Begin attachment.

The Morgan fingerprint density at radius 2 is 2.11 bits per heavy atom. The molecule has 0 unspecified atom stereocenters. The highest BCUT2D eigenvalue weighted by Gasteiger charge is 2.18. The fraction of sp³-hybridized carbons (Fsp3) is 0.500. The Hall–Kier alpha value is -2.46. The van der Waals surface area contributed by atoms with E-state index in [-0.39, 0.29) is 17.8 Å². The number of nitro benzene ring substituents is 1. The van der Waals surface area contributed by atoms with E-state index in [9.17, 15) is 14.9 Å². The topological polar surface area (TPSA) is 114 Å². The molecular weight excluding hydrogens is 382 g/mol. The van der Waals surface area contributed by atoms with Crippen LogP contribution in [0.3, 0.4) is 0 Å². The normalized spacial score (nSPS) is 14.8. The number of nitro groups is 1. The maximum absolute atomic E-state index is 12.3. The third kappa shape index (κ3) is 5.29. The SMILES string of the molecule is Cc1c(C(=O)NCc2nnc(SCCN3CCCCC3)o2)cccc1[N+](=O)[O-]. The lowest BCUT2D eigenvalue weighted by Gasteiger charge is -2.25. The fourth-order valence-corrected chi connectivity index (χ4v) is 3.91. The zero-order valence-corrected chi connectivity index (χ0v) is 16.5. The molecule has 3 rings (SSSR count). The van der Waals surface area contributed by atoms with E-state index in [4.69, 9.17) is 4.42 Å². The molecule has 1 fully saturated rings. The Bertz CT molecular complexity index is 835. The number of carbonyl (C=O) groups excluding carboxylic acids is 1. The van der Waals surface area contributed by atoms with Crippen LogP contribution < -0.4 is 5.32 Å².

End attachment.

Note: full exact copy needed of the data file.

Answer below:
The Morgan fingerprint density at radius 2 is 2.11 bits per heavy atom. The molecule has 0 unspecified atom stereocenters. The highest BCUT2D eigenvalue weighted by Gasteiger charge is 2.18. The fraction of sp³-hybridized carbons (Fsp3) is 0.500. The Hall–Kier alpha value is -2.46. The van der Waals surface area contributed by atoms with E-state index in [-0.39, 0.29) is 17.8 Å². The number of nitro benzene ring substituents is 1. The van der Waals surface area contributed by atoms with E-state index in [9.17, 15) is 14.9 Å². The topological polar surface area (TPSA) is 114 Å². The molecular weight excluding hydrogens is 382 g/mol. The van der Waals surface area contributed by atoms with Crippen LogP contribution in [0.3, 0.4) is 0 Å². The normalized spacial score (nSPS) is 14.8. The number of nitro groups is 1. The maximum absolute atomic E-state index is 12.3. The third kappa shape index (κ3) is 5.29. The SMILES string of the molecule is Cc1c(C(=O)NCc2nnc(SCCN3CCCCC3)o2)cccc1[N+](=O)[O-]. The lowest BCUT2D eigenvalue weighted by Gasteiger charge is -2.25. The fourth-order valence-corrected chi connectivity index (χ4v) is 3.91. The zero-order valence-corrected chi connectivity index (χ0v) is 16.5. The molecule has 3 rings (SSSR count). The van der Waals surface area contributed by atoms with E-state index in [4.69, 9.17) is 4.42 Å². The molecule has 1 fully saturated rings. The Bertz CT molecular complexity index is 835. The number of carbonyl (C=O) groups excluding carboxylic acids is 1. The van der Waals surface area contributed by atoms with Crippen LogP contribution < -0.4 is 5.32 Å².